One of the biggest challenges to saying no is a feeling of obligation. Do you feel you have a responsibility to say yes and worry that saying no will reflect poorly on you?

Ask yourself whether you truly have the duty to say yes. Check your assumptions or beliefs about whether you carry the responsibility to say yes. Turn it around and instead ask what duty you owe to yourself.

2. Resist the Fear of Missing out (FOMO)

Do you have a fear of missing out (FOMO)? FOMO can follow us around in so many ways. At work, we volunteer our time because we fear we won’t move ahead. In our personal lives, we agree to join the crowd because of FOMO, even while we ourselves aren’t enjoying the fun.

Check in with yourself. Are you saying yes because of FOMO or because you really want to say yes? More often than not, running after fear doesn’t make us feel better[2].

3. Check Your Assumptions About What It Means to Say No

Do you dread the reaction you will get if you say no? Often, we say yes because we worry about how others will respond or because of the consequences. We may be afraid to disappoint others or think we will lose their respect. We often forget how much we are disappointing ourselves along the way.

Keep in mind that saying no can be exactly what is needed to send the right message that you have limited time. In the tips below, you will see how to communicate your no in a gentle and loving way.

You might disappoint someone initially, but drawing a boundary can bring you the freedom you need so that you can give freely of yourself when you truly want to. And it will often help others have more respect for you and your boundaries, not less.

4. When the Request Comes in, Sit on It

Sometimes, when we are in the moment, we instinctively agree. The request might make sense at first. Or we typically have said yes to this request in the past.

Give yourself a little time to reflect on whether you really have the time or can do the task properly. You may decide the best option is to say no. There is no harm in giving yourself the time to decide.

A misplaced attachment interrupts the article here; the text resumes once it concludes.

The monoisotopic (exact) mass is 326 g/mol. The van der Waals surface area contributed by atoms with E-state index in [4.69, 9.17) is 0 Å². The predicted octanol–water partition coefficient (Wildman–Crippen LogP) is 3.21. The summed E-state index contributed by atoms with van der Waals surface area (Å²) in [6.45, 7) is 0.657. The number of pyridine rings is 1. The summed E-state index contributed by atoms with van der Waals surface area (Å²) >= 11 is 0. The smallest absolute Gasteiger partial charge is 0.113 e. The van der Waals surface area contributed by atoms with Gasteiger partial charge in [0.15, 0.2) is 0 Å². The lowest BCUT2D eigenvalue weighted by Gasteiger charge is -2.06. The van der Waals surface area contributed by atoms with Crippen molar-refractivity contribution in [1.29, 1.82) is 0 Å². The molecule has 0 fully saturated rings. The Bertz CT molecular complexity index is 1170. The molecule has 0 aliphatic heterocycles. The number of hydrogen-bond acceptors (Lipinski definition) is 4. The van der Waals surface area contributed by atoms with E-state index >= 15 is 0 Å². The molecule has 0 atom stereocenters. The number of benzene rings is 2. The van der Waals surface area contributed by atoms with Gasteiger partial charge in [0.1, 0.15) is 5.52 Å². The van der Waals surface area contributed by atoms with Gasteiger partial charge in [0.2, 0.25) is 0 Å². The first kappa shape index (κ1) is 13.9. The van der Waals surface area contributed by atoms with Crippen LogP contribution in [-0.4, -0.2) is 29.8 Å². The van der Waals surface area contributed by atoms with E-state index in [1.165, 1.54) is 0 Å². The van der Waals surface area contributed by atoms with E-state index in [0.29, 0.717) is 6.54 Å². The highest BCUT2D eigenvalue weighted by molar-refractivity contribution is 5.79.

5. Communicate Your “No” with Transparency and Kindness

When you are ready to tell someone no, communicate your decision clearly. The message can be open and honest[3] to ensure the recipient that your reasons have to do with your limited time.

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How do you say no? 9 Healthy Ways to Say “No”

    Resist the temptation not to respond or communicate all. But do not feel obligated to provide a lengthy account about why you are saying no.

    Clear communication with a short explanation is all that is needed. I have found it useful to tell people that I have many demands and need to be careful with how I allocate my time. I will sometimes say I really appreciate that they came to me and for them to check in again if the opportunity arises another time.

    6. Consider How to Use a Modified No

    If you are under pressure to say yes but want to say no, you may want to consider downgrading a “yes” to a “yes but…” as this will give you an opportunity to condition your agreement to what works best for you.

    Sometimes, the condition can be to do the task, but not in the time frame that was originally requested. Or perhaps you can do part of what has been asked.

    Final Thoughts

    Beginning right now, you can change how you respond to requests for your time. When the request comes in, take yourself off autopilot where you might normally say yes.

    Use the request as a way to draw a healthy boundary around your time. Pay particular attention to when you place certain demands on yourself.

    Try it now. Say no to a friend who continues to take advantage of your goodwill. Or, draw the line with a workaholic colleague and tell them you will complete the project, but not by working all weekend. You’ll find yourself much happier.

    More Tips on How to Say No

    Featured photo credit: Chris Ainsworth via unsplash.com

    Reference

    [1] Science of People: 11 Expert Tips to Stop Being a People Pleaser and Start Doing You
    [2] Anxiety and Depression Association of America: Tips to Get Over Your FOMO, or Fear of Missing Out
    [3] Cooks Hill Counseling: 9 Healthy Ways to Say “No”